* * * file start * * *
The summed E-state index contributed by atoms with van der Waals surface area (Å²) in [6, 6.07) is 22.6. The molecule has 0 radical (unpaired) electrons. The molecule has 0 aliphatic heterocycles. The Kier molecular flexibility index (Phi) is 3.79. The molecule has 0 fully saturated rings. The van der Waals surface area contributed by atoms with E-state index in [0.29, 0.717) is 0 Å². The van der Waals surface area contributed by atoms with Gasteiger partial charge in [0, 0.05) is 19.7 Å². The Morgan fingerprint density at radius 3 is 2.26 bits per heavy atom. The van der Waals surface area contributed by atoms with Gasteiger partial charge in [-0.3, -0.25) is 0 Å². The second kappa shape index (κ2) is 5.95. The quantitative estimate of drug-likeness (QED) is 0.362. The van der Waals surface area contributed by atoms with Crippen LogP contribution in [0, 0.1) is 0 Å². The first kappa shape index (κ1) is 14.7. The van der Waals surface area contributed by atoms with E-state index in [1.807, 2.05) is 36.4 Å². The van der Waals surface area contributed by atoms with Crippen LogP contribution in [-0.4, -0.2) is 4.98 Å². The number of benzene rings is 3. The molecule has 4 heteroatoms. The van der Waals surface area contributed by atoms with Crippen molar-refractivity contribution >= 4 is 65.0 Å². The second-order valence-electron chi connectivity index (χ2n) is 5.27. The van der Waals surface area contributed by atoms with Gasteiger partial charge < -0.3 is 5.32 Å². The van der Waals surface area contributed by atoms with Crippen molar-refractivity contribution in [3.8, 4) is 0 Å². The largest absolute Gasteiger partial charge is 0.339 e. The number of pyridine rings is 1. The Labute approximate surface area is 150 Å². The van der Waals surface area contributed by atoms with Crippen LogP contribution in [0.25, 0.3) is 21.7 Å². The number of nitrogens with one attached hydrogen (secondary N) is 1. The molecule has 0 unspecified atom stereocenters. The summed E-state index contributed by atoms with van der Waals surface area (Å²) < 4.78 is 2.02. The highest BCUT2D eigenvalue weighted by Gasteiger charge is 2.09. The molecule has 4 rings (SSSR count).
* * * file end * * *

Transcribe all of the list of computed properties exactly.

The summed E-state index contributed by atoms with van der Waals surface area (Å²) in [6, 6.07) is 22.6. The molecule has 0 radical (unpaired) electrons. The molecule has 0 aliphatic heterocycles. The Kier molecular flexibility index (Phi) is 3.79. The molecule has 0 fully saturated rings. The van der Waals surface area contributed by atoms with E-state index in [0.29, 0.717) is 0 Å². The van der Waals surface area contributed by atoms with Gasteiger partial charge in [0, 0.05) is 19.7 Å². The Morgan fingerprint density at radius 3 is 2.26 bits per heavy atom. The van der Waals surface area contributed by atoms with Gasteiger partial charge in [-0.3, -0.25) is 0 Å². The second kappa shape index (κ2) is 5.95. The quantitative estimate of drug-likeness (QED) is 0.362. The van der Waals surface area contributed by atoms with Crippen LogP contribution in [0, 0.1) is 0 Å². The first kappa shape index (κ1) is 14.7. The van der Waals surface area contributed by atoms with E-state index in [1.807, 2.05) is 36.4 Å². The van der Waals surface area contributed by atoms with Crippen LogP contribution in [-0.4, -0.2) is 4.98 Å². The number of benzene rings is 3. The molecule has 4 heteroatoms. The van der Waals surface area contributed by atoms with Crippen molar-refractivity contribution >= 4 is 65.0 Å². The second-order valence-electron chi connectivity index (χ2n) is 5.27. The van der Waals surface area contributed by atoms with Gasteiger partial charge < -0.3 is 5.32 Å². The van der Waals surface area contributed by atoms with Crippen molar-refractivity contribution in [3.8, 4) is 0 Å². The largest absolute Gasteiger partial charge is 0.339 e. The number of pyridine rings is 1. The Labute approximate surface area is 150 Å². The van der Waals surface area contributed by atoms with Crippen LogP contribution in [0.25, 0.3) is 21.7 Å². The number of nitrogens with one attached hydrogen (secondary N) is 1. The molecule has 0 unspecified atom stereocenters. The summed E-state index contributed by atoms with van der Waals surface area (Å²) < 4.78 is 2.02. The highest BCUT2D eigenvalue weighted by Gasteiger charge is 2.09. The molecule has 4 rings (SSSR count).